“Bless Joe Biden, and all the people that worked on this, for allowing people not to worry and their children not to worry about their future,” singer said before the signing
Cyndi Lauper stopped by a White House press briefing on Tuesday to express gratitude to Joe Biden and his administration successfully passing the Respect for Marriage Act. The legislation, passed in the midst of potential restrictions by the Supreme Court, fortified marriage rights across the country, particularly for same-sex and interracial couples.
“I wanted to say thank you to President Biden, Speaker Pelosi, Vice President Harris, and all the advocates on his team,” the singer shared. “For once, our families — mine and a lot of my friends and people you know, sometimes your neighbors — we can rest easy tonight because our families are validated.”
“Today is a good day,” Biden said at the White House. “A day America takes a vital step toward equality, for liberty and justice, not just for some, but for everyone. Toward creating a nation where decency, dignity and love are recognized, honored, and protected.”
The Respect for Marriage Act official repeals the 1996 Defense of Marriage Act (DOMA), which restricted marriage to exclusively being between a man and woman. It was trumped by the Supreme Court’s ruling in Obergefell v. Hodges in 2015, which established same-sex marriage as a 14th Amendment right. Now, states are required to recognize all marriages across state lines and provide same-sex couples the same federal benefits as any married couple.
“We’re here today to celebrate their courage and everyone who made the day possible,” the president continued. “Courage that led to progress we’ve seen over the decades, progress that gives us hope that every generation will continue on our journey toward a more perfect union.”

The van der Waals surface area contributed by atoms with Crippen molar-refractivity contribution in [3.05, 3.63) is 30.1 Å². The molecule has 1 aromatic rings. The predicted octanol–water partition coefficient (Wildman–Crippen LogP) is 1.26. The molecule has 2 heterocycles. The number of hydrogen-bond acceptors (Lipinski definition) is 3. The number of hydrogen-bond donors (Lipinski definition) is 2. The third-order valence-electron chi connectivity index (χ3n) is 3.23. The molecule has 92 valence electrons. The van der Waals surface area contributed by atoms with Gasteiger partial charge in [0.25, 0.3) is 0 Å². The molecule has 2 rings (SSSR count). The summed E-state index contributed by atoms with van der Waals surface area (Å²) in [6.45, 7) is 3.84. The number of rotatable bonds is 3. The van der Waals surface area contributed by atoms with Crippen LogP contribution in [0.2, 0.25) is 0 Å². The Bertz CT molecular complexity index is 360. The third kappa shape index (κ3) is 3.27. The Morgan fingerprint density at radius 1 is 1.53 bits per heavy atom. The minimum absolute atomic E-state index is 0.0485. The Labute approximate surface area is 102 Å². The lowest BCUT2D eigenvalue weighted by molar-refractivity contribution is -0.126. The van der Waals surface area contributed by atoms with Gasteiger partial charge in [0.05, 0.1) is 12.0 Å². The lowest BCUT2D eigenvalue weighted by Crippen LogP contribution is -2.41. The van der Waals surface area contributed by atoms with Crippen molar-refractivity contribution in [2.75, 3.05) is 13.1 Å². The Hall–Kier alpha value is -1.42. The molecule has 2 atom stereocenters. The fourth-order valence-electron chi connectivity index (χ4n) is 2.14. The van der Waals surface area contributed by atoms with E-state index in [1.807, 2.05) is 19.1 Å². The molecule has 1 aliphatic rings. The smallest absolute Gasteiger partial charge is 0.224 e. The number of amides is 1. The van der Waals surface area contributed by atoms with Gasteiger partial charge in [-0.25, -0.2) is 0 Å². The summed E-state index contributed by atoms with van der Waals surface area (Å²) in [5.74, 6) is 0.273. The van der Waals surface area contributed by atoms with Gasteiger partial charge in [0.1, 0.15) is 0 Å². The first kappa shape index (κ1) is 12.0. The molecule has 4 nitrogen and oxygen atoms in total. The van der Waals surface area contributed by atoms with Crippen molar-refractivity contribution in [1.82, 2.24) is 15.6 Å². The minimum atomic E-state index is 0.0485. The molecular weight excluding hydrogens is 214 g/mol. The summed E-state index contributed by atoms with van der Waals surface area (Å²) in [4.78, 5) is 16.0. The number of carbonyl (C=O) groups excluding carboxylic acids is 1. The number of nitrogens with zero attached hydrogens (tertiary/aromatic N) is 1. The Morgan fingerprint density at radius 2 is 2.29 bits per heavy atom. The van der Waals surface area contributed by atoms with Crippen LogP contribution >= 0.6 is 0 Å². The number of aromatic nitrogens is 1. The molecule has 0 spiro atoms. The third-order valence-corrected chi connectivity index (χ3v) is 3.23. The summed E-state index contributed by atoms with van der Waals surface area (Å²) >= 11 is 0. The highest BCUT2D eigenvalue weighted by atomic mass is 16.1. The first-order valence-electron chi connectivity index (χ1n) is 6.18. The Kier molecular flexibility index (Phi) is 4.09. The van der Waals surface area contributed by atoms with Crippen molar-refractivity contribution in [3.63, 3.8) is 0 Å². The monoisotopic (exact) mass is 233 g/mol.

When President Biden signed the act into law on the White House lawn, Lauper delivered a special performance of “True Colors” for the occasion. Lauper has been a notable LGBTQ+ rights advocate for much of her career, having also founded the nonprofit organization True Colors Fund in 2008 to expand education on LGBTQ+ issues and help to end homelessness for LGBTQ+ youth.
“Now we’re allowed to love who we love — which sounds odd to say — but Americans can now love who we love,” Lauper added at the White House. “Bless Joe Biden, and all the people that worked on this, for allowing people not to worry and their children not to worry about their future.”
Sam Smith also attended for a performance of “Stay With Me.” In an Instagram post, the musician wrote: “My deepest thanks to President Biden and First Lady Dr. Jill Biden for inviting me to perform at the White House, it was a true honor. I felt inspired to change the lyrics of “Stay With Me” from, “this ain’t love, it’s clear to see” to “this is love, it’s clear to see” to mark the historic occasion.”
They added: “Watching President Biden sign the Respect for Marriage Act was a landmark moment for freedom of love and hopefully just the beginning of the important work ahead to continue to expand the protections of the LGBTQ+, non-binary and transgender communities; and build towards a world where love is celebrated regardless of gender, race, ethnicity or sexuality.”
With survivors of the recent Club Q shooting in Colorado Springs and another from the 2016 Pulse nightclub shooting in attendance, as well as plaintiffs from the Obergefell v. Hodges and Loving vs Virginia (which struck down laws banning interracial marriage) cases, Biden added: “We need to challenge the hundreds of callous, cynical laws introduced in the states targeting transgender children, terrifying families, and criminalizing doctors who give children the care they need. We have to protect these children so they know they’re loved and we will stand up for them.”
Closing out, he continued: “Folks: Racism, anti-semitism, homophobia, transphobia are all connected. But the antidote to hate is love… This law matters to every single American, no matter who you are or who you love.”